ICANN has recently published its report on the trends in DNS Abuse cases perpetrating online. The report covers cases occurring in the period of the past 4 years, beginning October 2017 till January 2022.
The report however, did present some facts that might appear contradicting to the prevailing notions of DNS Abuse trends. The report presents a counter-argument to the perspective that DNS Abuse trends are growing. These arguments are backed by solid facts presented by the council.
The council accepts that when figures are based on data from Reputation Blocklists, the DNS abuse trends might appear inflated. However, these figures could be misleading as their time frame for evaluating these is very short, ranging around 6 months or less. The trends presented by ICANN are based on data gathered from its Domain Abuse Activity Reporting (DAAR) programs, spanning over 4 years of time.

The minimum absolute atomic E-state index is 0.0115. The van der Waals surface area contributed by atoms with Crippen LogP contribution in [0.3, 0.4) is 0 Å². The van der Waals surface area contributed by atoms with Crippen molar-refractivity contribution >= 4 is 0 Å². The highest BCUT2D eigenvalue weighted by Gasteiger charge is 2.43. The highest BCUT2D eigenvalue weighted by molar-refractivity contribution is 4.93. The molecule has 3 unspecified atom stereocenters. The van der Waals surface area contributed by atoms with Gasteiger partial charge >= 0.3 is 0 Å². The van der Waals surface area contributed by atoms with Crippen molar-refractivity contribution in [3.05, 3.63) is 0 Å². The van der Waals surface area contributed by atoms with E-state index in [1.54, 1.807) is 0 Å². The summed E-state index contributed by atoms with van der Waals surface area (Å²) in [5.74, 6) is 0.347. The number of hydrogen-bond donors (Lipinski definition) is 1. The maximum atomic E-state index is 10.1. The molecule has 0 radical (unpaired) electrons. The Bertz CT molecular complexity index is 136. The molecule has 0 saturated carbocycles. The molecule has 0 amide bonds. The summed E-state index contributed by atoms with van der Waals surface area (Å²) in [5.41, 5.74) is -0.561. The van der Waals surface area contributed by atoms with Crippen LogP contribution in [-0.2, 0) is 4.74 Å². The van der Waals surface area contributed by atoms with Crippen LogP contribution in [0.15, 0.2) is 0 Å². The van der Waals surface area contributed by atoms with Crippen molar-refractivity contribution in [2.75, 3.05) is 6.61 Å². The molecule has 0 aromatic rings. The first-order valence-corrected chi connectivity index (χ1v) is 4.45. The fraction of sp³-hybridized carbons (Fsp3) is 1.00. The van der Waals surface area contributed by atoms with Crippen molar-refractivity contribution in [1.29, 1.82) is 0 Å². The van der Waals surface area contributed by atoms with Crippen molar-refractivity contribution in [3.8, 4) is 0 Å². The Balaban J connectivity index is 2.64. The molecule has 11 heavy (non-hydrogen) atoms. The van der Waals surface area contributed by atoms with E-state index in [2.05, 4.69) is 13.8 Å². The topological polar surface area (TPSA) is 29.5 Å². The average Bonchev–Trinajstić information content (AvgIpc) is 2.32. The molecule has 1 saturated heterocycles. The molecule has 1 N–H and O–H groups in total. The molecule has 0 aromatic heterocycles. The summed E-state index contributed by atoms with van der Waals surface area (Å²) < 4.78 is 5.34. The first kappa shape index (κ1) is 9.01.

When analyzed from this set of figures, the overall curve for DNS Abuse cases is downward pointing with few spikes in between. The cases are such, both in legacy TLDs as well as the new TLDs. The cases of DNS abuse in January 2022 is significantly lower than that of October 2017. The downward sloping graph however, also marked a local maxima in December 2020.
This decreasing trend becomes even more prominent when instead of the absolute number of DNS abuse cases, the relative number Abuse cases to the total size of that category of TLD is taken. When the relative figures are taken the DNS Abuse figures would appear to become less than 1% for legacy gTLDs. In October 2017, contrastingly, this figure was over 3%. For new TLDs the case never grew more than 1%. Also among all abuse trends, spamming was the most prevalent.
This report and these figures present compelling evidence to dismantle the popular narrative that cyberspace is becoming an increasingly dangerous place with skyrocketing DNS abuse cases.